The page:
in North Korea.
The life of the workers has reached its limit; peasants'
life is in a disparate condition too. Deprivation of the basic right to exist
is obvious. The ordinary people are starving and dying. Violation of the freedom
of personal inviolability and conscience by unwarranted arrest and detention seems
to be common. Sexual violence against woman, forced labour and torture seems to
be common as an important means for maintaining the suppression of any opposition.
"Seems to be common" means that nobody is allowed to prove anything,
but there are certain hints.
In North Korea a repressive apparatus is acting
whenever there is any criticism. The constriction of human rights by intelligence,
surveillance, shadowing, wiretapping and mail interception is enormous. The oppressive
nature of the police force is evident.
The ruling class, members of the
worker's party and high-ranking military people in the capital city Pyongyang
are enjoying a nice lifestyle with fancy restaurants, nightclubs and casino. In
several diplomatic shops they can buy for a lot of dollars delicious food like
Argentine steak or New Zealand's kiwis while the people in the countryside are
starving and waiting for humanitarian food-aid from the western countries. Pyongyang
is fooling the world.
Aid groups, politicians and journalists must insist
on human rights and better monitoring. If they behave like slaves toward their
North Korean counterparts nothing will change. Without strong outside pressure
from the international community North Korean leader Kim Jong-Il will not initiate
political or social changes for the ordinary people though he may undertake some
Chinese-style economic reform.
But the resultant combination of Manchester-like
capitalism plus North Korean juche-ideology might be even worse for the people.
closely with the international media, the international community has to put pressure
on the North Korean regime to open up toward the outside world and save North
Korean citizens' lives. They have to try to enter the country with an army of
journalists. To improve human rights in North Korea the world has to speak out
against the current regime. The North Korean people cannot help themselves. They
are brainwashed and suffer from terror and pressure. They are afraid. That's the
medical diagnosis. The outside world has to take care for the right therapy.
we Germans have to act when there are any "rumours" about concentration-camps
in North Korea, even when there are only small hints and no "evidences"-as
all the politicians are always asking for. Our forefathers in Germany were accused
that they did not act despite having the knowledge of something cruel going on
behind the curtain. We have to learn from history. After the Second World War
we promised: never again concentration-camps like in Hitler's Nazi-Germany. Maybe
those "reform institutions" in North Korea are nice holiday-resorts
like in paradise. Then we have to apologize. Maybe they are not. And then we might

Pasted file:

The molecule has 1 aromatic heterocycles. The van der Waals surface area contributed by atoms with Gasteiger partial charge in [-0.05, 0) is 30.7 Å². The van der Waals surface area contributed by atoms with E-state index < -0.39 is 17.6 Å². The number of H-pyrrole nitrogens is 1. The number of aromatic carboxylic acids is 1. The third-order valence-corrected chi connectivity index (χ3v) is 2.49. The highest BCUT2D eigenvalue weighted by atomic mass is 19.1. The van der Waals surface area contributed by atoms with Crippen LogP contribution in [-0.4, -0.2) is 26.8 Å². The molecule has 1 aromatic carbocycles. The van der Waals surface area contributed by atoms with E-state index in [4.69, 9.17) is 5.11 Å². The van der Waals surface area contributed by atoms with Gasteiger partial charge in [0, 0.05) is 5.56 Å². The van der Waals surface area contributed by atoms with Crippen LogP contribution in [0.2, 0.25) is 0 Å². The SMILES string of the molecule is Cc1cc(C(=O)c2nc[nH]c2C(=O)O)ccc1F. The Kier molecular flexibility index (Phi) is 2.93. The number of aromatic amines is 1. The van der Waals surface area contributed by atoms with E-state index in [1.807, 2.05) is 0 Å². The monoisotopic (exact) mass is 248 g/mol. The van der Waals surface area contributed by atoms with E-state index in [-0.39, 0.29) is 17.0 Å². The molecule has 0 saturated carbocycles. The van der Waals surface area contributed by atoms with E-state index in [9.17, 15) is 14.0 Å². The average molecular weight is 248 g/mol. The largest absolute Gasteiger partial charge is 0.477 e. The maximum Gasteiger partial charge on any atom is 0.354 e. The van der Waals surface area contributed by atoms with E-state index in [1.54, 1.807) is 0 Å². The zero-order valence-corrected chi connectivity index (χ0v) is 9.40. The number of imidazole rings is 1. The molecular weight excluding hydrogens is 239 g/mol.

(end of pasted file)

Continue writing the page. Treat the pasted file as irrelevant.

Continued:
well discover real hell on earth, the real "killing fields" as a shame
for the 21st century and then we are all accused that we did not act earlier.
As a German born after the war, I know too well the guilt of my grandparents
for remaining silent while the Nazis were committing indescribable crimes. I felt
it my duty as a human being, particularly as a German, to expose the crimes and
tyranny of this regime, a regime that has defied, soviet-style, its Dear
Leader Kim Jong-Il and his late father, Kim Il-Sung the Great Leader, whose portraits
and statues bedeck the entire nation, and whose pictures are on display on the
walls of every home and office.
Even though so much of the economy is directed
to support the military, the ordinary citizen who is starving needs help. And
the outside world should help! But only on condition that aid is going to the
common people. Foreign NGO's journalists and diplomats must be free to travel
unencumbered and unannounced to the provinces to insure that the food and medical
aid is going to the needy-not the greedy. Germany has established diplomatic relations
with the Democratic Peoples Republic of Korea incorporating conditions to this
effect-free movement for their diplomats, their humanitarian aid workers, their
journalists(!) and the possibility to talk about human rights issues-the only
nation to accomplish this assurance.
After being kicked out of North Korea,
I left for China and immediately proceeded to Seoul, the capital of South Korea
where I met with a number of young stunted North Koreans who managed to escape
to China and somehow were able to get to a third country-Vietnam, Myanmar or Mongolia-and
subsequently to South Korea. Some of these refugees have been in the prison camps
and their descriptions of the brutalities they experienced are on a parallel with
those of Nazi concentration camps. Refugees from North Korea are fortunate if
they succeed in reaching a third country, for China repatriates to North Korea
any refugee they apprehend, where they face imprisonment, torture and occasionally
After visiting the United States I will subsequently continue
on to Europe and all over the world for the express purpose of exposing the tyranny
and criminality of this secret state, with the hope that international pressure
will be applied by the world community to bring about a reformation of this depraved
For more on North Korea see:
from the Axis by Anne Morse - more about Norbert Vollertsen. From WORLD
Magazine, March 9, 2002.
Prison Country: A Report from Inside North Korea by Norbert Vollertsen. From
Wall Street Journal, April 17, 2001.
Chosun Journal. Extensive analysis of human rights issues in North Korea.